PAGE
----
Refers to the level of pixel clarity a camera can reach on a site, given factors such as site characteristics, budget constraints, camera quality, company preferences, and organizational goals. Listed below are the degrees of operational requirements and the level of detail on each. Ex: If a company's goal is simply to detect motion and whether or not individuals are passing through an area after hours, they only need a camera capable of 'Detection.' If they'd like to also receive a clear enough picture of that individual so as to make a concrete identification to, for example, provide to law enforcement, they will need a camera and setup capable of providing the 'Identification' level.

DETECTION - It is possible to determine whether or not an individual is present.

OBSERVATION - It is possible to determine how many people are present and to see characteristic details of an individual, such as distinctive clothing.

RECOGNITION - It is possible for a viewer to determine whether or not an individual shown is the same as someone they have seen before.

IDENTIFICATION - It is possible to identify an individual.


A security system designed to detect and alert in case of unauthorized access or intrusion into a defined perimeter, often using sensors and advanced technologies.


A type of camera with pan (horizontal movement), tilt (vertical movement), and zoom capabilities, providing flexibility in adjusting the camera's view for comprehensive surveillance coverage. When connected to a mobile surveillance trailer, they can be controlled via a Video Management System (VMS) on any device.


A service model that provides physical security solutions, including surveillance, access control, and monitoring, as a subscription-based or on-demand service, often hosted and managed off-site.


A pixel is one of the many tiny dots that make up a digital image.


Pixel density refers to the concentration of pixels within a given space on a display or image sensor. It is often measured in pixels per foot or meter, determining the level of detail and clarity in an image. For monitoring, the model is based on how many pixels are needed across a human face for identification.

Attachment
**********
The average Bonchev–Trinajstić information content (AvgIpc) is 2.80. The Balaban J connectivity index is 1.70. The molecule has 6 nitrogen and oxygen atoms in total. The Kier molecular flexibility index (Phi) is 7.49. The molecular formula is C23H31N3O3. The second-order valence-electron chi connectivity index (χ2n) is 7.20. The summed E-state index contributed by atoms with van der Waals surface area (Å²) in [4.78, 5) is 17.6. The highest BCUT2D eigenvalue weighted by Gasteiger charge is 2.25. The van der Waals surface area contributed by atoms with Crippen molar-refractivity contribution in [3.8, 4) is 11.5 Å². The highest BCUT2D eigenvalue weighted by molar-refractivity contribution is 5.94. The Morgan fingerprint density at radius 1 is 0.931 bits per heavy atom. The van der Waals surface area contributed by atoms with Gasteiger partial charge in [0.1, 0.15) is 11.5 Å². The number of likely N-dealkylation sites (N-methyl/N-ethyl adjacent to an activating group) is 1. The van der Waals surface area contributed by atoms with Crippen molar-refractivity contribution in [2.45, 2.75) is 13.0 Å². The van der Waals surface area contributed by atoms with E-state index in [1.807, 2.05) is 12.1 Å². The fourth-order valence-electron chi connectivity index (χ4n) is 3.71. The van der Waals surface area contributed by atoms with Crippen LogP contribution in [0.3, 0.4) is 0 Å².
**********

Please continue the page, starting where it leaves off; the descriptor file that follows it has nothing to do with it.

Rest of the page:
A Subscriber Identity Module (SIM) card is a small electronic card inserted into mobile phones or other cellular devices. It contains information that identifies the subscriber to the network, enabling communication and authentication. Some security trailers have dual SIM cards, providing an extra layer of protection. In case service to one provider is lost, there's no loss in coverage or connectivity.


A visual representation or map overlay displaying the locations and orientations of surveillance cameras deployed at a specific site, aiding in the strategic placement and monitoring of the cameras.


A Solid State Drive (SSD) is a solid-state storage device that uses integrated circuit assemblies to store data persistently, typically using flash memory, and functioning as secondary storage in the hierarchy of computer storage


Timelapse is a photography or video technique where a series of frames are captured at predetermined intervals and played back at a faster speed. This creates a condensed representation of an extended period, showing changes or events over time.


A type of camera that captures infrared radiation emitted by objects to create images based on temperature variations. Unlike a PTZ camera, thermal cameras are fixed and cannot move. Boundaries can still be established, but they must be considered during the camera setup, rather than being adjusted at a later time.


The different color schemes are used to view thermal footage. Examples: White-hot, Black hot, Rainbow, Fusion, Green.


UL Listing is a third-party certification provided by Underwriters Laboratories, a global safety science company headquartered in Northbrook Illinois, indicating that a product, system, or component has undergone testing and meets specific safety and performance standards established by UL.


Uptime refers to the duration during which a system, service, or device remains operational and available for use. It is often expressed as a percentage and is the opposite of downtime, which represents periods when a system is unavailable.


A software-based solution that provides centralized control and management of video surveillance devices, including cameras and recording systems. VMS allows users to monitor, record, and analyze video footage efficiently.


The ratio of the shortest and longest ranges of a zoom lens. Typically displayed in mm.